But what are the purposes of these images, from a social/personal/psychological perspective?

      I can see a reasonable argument that their purpose is to create a feedback loop for someone who already has pleasurable thoughts about child sex abuse gaining additional pleasure from looking at them, which in turn feeds future pleasurable thoughts about child sex abuse. It is also not particularly hard to think that someone who obsesses about such things might be e
      • Re:It depends (Score:5, Insightful)

        by MSZ (26307) on Thursday May 29, 2008 @05:57AM (#23583651)

        I can see a reasonable argument that their purpose is to create a feedback loop for someone who already has pleasurable thoughts about child sex abuse gaining additional pleasure from looking at them, which in turn feeds future pleasurable thoughts about child sex abuse. It is also not particularly hard to think that someone who obsesses about such things might be encouraged by that loop to make the jump into real life, for example when the computer generated images are no longer "extreme" enough.

        This was predominant theory half century ago, which supported bans on pornography, censorship etc. Then some countries lifted the ban under the less supported theory, that such material provides surrogate fulfilment. Statistically they were correct as the number of sex-related crimes fell sharply. Surely some of the sickos will go into feedback loop, but most of them will happily "go manual" while drooling on the pages/screens.

        But a society which champions freedom of expression/thought/speech/action must perhaps still draw some limits or find some coherent basis for existence, or else risk becoming utterly dysfunctional.

        The most logical limit is very simple: Was any child actually abused to make that particular material? If yes, drag the producer to the jail, lock him up and throw away the key. Punish for real crime, not thoughtcrime.

        Anyway, even for people that are not into this kind of "entertainment", it's quite important to defend freedom. If it's legal to publish sick offensive shit (with a limitation as above) it guarantees the right to publish anything less sick and less offensive, like the views of average people. Larry Flynt comes to mind...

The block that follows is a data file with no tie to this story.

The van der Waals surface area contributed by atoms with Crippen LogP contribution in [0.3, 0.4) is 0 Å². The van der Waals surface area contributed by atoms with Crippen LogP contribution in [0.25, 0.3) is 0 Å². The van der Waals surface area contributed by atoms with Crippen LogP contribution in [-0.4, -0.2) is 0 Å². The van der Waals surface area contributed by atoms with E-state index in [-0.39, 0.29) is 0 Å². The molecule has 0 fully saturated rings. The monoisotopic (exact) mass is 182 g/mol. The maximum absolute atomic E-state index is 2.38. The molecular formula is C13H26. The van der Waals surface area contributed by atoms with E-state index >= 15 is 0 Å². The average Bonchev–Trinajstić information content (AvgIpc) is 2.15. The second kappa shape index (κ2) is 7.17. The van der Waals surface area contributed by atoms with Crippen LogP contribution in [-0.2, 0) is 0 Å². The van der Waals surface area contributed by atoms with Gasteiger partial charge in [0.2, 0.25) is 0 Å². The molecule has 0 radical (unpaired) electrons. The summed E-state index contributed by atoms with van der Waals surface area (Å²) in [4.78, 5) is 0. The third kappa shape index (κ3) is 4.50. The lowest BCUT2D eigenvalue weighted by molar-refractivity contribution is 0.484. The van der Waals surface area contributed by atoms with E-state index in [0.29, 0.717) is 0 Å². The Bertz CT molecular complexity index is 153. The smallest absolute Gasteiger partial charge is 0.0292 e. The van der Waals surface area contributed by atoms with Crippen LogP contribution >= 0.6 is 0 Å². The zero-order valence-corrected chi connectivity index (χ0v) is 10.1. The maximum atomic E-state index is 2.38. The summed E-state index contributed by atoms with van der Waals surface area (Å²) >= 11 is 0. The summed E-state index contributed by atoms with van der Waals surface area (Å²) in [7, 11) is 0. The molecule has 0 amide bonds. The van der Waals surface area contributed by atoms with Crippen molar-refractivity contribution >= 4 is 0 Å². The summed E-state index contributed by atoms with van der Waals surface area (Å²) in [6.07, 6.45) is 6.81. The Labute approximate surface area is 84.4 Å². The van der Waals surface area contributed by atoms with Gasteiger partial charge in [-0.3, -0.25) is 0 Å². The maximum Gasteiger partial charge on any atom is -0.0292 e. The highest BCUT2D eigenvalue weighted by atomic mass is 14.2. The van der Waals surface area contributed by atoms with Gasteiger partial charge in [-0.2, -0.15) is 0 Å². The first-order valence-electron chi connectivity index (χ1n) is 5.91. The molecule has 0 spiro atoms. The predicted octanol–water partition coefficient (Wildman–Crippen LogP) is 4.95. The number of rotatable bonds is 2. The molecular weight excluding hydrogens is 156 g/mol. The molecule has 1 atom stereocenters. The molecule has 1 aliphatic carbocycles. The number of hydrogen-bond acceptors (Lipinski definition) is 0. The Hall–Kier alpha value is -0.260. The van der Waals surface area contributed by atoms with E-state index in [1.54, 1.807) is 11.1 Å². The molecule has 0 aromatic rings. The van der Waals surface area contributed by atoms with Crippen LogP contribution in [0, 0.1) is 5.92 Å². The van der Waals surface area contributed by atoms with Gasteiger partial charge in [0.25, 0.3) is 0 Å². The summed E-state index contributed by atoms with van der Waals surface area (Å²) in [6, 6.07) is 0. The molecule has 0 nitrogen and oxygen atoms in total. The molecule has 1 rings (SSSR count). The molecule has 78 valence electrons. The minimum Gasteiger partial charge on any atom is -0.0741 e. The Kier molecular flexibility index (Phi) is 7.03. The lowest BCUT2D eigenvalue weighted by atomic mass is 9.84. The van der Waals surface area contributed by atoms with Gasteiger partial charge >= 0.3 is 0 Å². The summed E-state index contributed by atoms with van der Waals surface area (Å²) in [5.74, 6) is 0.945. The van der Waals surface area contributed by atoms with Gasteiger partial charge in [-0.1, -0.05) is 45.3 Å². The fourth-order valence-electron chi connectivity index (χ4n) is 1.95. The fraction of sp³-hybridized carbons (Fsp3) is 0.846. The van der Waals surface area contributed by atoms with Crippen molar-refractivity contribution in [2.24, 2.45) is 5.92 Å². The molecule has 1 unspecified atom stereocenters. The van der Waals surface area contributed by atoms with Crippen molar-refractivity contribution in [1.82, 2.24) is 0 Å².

And UK is "special" (like in "special olympics") when it comes to related issues. There's very few actual cases of this kind of abuse, but the local media paint a picture of a country with violent pedophile at every corner, in every bush and three of them in every dark alley. With this level of hysteria they may very well ban photos of children whatsoever or require permits and observation by govt inspector.
      • Re:It depends (Score:5, Interesting)

        by totally bogus dude (1040246) on Thursday May 29, 2008 @06:22AM (#23583763)

        It's certainly an interesting issue. It's not that long ago in human history that promising children in marriage before they were 10 was common practice, and sexual relations would be started much earlier than is generally considered "acceptable" now. So characterizing sexual attraction to children as being a serious mental illness seems a bit of a reach -- it was perfectly normal not that long ago. Unless of course the vast majority of people in the middle ages were mentally ill, which is a possibility.

        Times change of course, and people live much longer now and popping out new kids at the soonest possible moment isn't a necessity. Further, kids have become increasingly sacred and protected from pretty much everything that has any potential to have an even vaguely negative affect on them, which certainly will affect their ability to deal with things like sex at an early age. Societies evolve, so the above paragraph isn't intended as an "it was okay to have sex with children then so it should be now" argument, merely offering a counterpoint to your suggestion that it's a mental illness.

        The main thrust of your initial argument is that exposure to simulated child porn may cause certain individuals (presumably ones who are somehow predisposed) to take their fantasy acts into the real world, and cite that certain types of "users" of adult porn will seek out harder and harder stuff.

        I see two philosophical problems with this as a basis for banning anything that might be construed as CP. Firstly, "may cause certain types of people" has a hollow ring to it, and seems to be used by people wanting to enforce their own wishes without a good reason. More to the point, it acknowledges that it doesn't cause the majority of people to behave in an unacceptable manner, no more than watching violent movies or playing violent video games causes a significant number of people to behave in an acceptable manner. As such, we're effectively punishing (as in, restricting the freedoms of) perfectly law-abiding citizens, in order to potentially protect us from a few.

        Taken further, consider these ideas which, to the best of my knowledge, are all backed up by studies:

        • listening to music while driving a vehicle should be banned, as it can cause some people to drive more "dynamically" increasing the risk of accidents (particularly music with a fast tempo)
        • listening to anything at all while driving a vehicle can distract certain people enough to significantly increase the risk of accident; therefore radios and passengers should be banned
        • certain people may become violent after drinking alcohol, so alcohol should be banned
        • similarly, certain people may feel less inhibited by things such as "the law" or "decency" after drinking alcohol, so it should be banned twice
        • some people commit violent crimes to obtain money, therefore being poor should be banned (not exactly sure how to implement this; perhaps not being poor could be banned instead?)

        More seriously, a person who enjoys child porn almost certainly enjoys looking at children in real life, as well. So should we ban children from all public spaces just in case there happens to be a paedophile around who will have bad thoughts because they happen to see a child they find attractive? I mean, having separate "child habitats" where children are made safe from the problems of the real world is the next logical step in the continued cotton-balling of our kids.